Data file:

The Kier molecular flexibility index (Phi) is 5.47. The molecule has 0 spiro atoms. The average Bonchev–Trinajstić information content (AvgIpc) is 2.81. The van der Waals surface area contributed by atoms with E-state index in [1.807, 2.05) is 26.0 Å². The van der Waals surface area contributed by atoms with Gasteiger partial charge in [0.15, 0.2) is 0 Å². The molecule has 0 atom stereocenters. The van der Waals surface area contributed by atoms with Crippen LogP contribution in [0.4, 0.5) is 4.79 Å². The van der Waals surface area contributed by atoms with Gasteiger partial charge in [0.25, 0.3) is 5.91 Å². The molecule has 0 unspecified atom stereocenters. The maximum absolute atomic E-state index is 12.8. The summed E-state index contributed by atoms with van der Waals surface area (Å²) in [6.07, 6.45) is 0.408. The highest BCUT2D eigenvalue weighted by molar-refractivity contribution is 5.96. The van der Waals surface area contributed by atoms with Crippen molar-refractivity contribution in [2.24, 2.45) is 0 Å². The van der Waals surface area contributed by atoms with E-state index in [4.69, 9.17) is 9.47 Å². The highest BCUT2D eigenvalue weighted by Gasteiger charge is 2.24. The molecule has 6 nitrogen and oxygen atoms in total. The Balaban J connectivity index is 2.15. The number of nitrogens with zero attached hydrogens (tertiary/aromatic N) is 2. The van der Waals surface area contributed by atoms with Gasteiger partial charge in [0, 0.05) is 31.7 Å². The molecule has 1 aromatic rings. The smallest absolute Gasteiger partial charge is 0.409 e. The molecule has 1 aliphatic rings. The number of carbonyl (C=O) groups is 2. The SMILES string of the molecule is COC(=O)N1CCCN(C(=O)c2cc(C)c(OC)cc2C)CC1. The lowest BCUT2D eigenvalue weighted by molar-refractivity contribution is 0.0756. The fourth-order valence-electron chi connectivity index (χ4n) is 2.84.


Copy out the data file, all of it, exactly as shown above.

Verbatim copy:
The Kier molecular flexibility index (Phi) is 5.47. The molecule has 0 spiro atoms. The average Bonchev–Trinajstić information content (AvgIpc) is 2.81. The van der Waals surface area contributed by atoms with E-state index in [1.807, 2.05) is 26.0 Å². The van der Waals surface area contributed by atoms with Gasteiger partial charge in [0.15, 0.2) is 0 Å². The molecule has 0 atom stereocenters. The van der Waals surface area contributed by atoms with Crippen LogP contribution in [0.4, 0.5) is 4.79 Å². The van der Waals surface area contributed by atoms with Gasteiger partial charge in [0.25, 0.3) is 5.91 Å². The molecule has 0 unspecified atom stereocenters. The maximum absolute atomic E-state index is 12.8. The summed E-state index contributed by atoms with van der Waals surface area (Å²) in [6.07, 6.45) is 0.408. The highest BCUT2D eigenvalue weighted by molar-refractivity contribution is 5.96. The van der Waals surface area contributed by atoms with Crippen molar-refractivity contribution in [2.24, 2.45) is 0 Å². The van der Waals surface area contributed by atoms with E-state index in [4.69, 9.17) is 9.47 Å². The highest BCUT2D eigenvalue weighted by Gasteiger charge is 2.24. The molecule has 6 nitrogen and oxygen atoms in total. The Balaban J connectivity index is 2.15. The number of nitrogens with zero attached hydrogens (tertiary/aromatic N) is 2. The van der Waals surface area contributed by atoms with Gasteiger partial charge in [0, 0.05) is 31.7 Å². The molecule has 1 aromatic rings. The smallest absolute Gasteiger partial charge is 0.409 e. The molecule has 1 aliphatic rings. The number of carbonyl (C=O) groups is 2. The SMILES string of the molecule is COC(=O)N1CCCN(C(=O)c2cc(C)c(OC)cc2C)CC1. The lowest BCUT2D eigenvalue weighted by molar-refractivity contribution is 0.0756. The fourth-order valence-electron chi connectivity index (χ4n) is 2.84.